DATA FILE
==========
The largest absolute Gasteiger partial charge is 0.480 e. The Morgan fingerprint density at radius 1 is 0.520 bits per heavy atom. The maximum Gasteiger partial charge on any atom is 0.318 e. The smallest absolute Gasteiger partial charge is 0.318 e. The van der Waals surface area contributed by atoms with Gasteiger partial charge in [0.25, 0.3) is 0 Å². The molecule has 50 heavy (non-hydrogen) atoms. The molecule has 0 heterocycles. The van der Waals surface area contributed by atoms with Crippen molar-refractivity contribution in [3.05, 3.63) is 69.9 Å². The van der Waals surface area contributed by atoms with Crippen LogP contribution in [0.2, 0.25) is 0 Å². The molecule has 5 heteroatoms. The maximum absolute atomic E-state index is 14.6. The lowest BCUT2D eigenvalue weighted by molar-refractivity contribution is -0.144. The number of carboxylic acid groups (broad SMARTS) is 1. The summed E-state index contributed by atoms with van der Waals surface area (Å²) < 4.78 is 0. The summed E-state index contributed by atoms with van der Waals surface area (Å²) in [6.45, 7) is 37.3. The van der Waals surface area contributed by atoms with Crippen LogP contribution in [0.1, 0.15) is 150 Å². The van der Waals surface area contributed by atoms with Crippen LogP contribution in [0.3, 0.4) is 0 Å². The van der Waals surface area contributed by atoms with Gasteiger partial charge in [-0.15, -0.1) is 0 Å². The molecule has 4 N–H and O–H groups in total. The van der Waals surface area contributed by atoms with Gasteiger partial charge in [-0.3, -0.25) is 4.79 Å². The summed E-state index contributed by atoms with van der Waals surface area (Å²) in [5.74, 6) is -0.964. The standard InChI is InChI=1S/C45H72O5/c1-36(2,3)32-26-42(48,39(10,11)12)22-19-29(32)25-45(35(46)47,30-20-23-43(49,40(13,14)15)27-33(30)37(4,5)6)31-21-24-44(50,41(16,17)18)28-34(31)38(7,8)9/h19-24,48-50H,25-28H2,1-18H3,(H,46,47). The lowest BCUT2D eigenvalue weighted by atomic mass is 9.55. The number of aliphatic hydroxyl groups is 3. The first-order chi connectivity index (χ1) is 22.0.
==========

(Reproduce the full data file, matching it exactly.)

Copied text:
The largest absolute Gasteiger partial charge is 0.480 e. The Morgan fingerprint density at radius 1 is 0.520 bits per heavy atom. The maximum Gasteiger partial charge on any atom is 0.318 e. The smallest absolute Gasteiger partial charge is 0.318 e. The van der Waals surface area contributed by atoms with Gasteiger partial charge in [0.25, 0.3) is 0 Å². The molecule has 50 heavy (non-hydrogen) atoms. The molecule has 0 heterocycles. The van der Waals surface area contributed by atoms with Crippen molar-refractivity contribution in [3.05, 3.63) is 69.9 Å². The van der Waals surface area contributed by atoms with Crippen LogP contribution in [0.2, 0.25) is 0 Å². The molecule has 5 heteroatoms. The maximum absolute atomic E-state index is 14.6. The lowest BCUT2D eigenvalue weighted by molar-refractivity contribution is -0.144. The number of carboxylic acid groups (broad SMARTS) is 1. The summed E-state index contributed by atoms with van der Waals surface area (Å²) < 4.78 is 0. The summed E-state index contributed by atoms with van der Waals surface area (Å²) in [6.45, 7) is 37.3. The van der Waals surface area contributed by atoms with Crippen LogP contribution in [0.1, 0.15) is 150 Å². The van der Waals surface area contributed by atoms with Crippen LogP contribution in [0.3, 0.4) is 0 Å². The van der Waals surface area contributed by atoms with Gasteiger partial charge in [-0.15, -0.1) is 0 Å². The molecule has 4 N–H and O–H groups in total. The van der Waals surface area contributed by atoms with Gasteiger partial charge in [-0.3, -0.25) is 4.79 Å². The summed E-state index contributed by atoms with van der Waals surface area (Å²) in [5.74, 6) is -0.964. The standard InChI is InChI=1S/C45H72O5/c1-36(2,3)32-26-42(48,39(10,11)12)22-19-29(32)25-45(35(46)47,30-20-23-43(49,40(13,14)15)27-33(30)37(4,5)6)31-21-24-44(50,41(16,17)18)28-34(31)38(7,8)9/h19-24,48-50H,25-28H2,1-18H3,(H,46,47). The lowest BCUT2D eigenvalue weighted by atomic mass is 9.55. The number of aliphatic hydroxyl groups is 3. The first-order chi connectivity index (χ1) is 22.0.